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date: 21 July 2019

Abstract and Keywords

The period from 1795 to 1800 saw Charles Brockden Brown move from a primary intellectual grounding in Philadelphia to a network of associates in New York called the Friendly Club. This shift eased other transitions: away from Quaker practice and Christian belief and toward freethinking; away from the sentimentalism of Rousseau and toward the radical sensibility of Godwin and Wollstonecraft; away from legal study and toward professional writing and editing; and away from the polite regulation of mixed-sex sociability and toward increasingly unconventional views on friendship between men and women that would find expression in some of his earliest published writing. From 1799 to 1804, coinciding with his courtship of Elizabeth Linn, Brown’s editorial career gradually eclipsed his efforts as a novelist. He continued to edit and write prolifically, if not profitably, during his final years, as he negotiated the sometimes controversial reputation his early work had generated.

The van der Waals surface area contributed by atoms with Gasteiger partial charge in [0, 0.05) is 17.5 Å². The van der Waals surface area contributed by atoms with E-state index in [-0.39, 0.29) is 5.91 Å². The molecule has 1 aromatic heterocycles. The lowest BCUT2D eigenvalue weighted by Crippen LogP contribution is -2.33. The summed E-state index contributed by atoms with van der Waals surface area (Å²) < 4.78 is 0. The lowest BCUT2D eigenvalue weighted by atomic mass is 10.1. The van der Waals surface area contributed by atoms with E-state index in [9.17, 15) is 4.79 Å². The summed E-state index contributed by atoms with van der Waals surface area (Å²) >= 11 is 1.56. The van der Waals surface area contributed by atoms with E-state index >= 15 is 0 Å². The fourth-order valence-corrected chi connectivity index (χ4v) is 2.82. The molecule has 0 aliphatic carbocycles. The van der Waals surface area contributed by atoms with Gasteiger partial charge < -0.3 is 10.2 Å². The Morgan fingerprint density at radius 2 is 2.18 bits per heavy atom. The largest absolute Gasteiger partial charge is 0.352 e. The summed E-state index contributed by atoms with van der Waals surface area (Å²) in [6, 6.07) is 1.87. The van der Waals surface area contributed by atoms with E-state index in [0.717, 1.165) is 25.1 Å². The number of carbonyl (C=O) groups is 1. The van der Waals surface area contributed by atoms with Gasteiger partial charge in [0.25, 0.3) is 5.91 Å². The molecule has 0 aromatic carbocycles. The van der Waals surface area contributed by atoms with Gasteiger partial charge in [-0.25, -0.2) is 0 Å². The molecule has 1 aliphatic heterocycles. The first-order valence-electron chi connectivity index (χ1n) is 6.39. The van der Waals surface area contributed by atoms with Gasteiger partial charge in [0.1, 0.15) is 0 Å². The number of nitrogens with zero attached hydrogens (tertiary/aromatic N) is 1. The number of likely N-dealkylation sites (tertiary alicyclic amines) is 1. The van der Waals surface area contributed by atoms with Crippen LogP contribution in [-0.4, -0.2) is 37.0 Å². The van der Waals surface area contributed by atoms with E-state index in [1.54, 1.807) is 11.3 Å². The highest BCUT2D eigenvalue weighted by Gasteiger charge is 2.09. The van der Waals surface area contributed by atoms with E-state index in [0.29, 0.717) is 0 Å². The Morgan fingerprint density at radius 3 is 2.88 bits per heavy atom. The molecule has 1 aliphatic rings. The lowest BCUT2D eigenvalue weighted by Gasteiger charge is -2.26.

Keywords: Charles Brockden Brown, William Dunlap, William Linn, Friendly Club, literary clubs, William Godwin, Mary Wollstonecraft, magazines, editors, friendship

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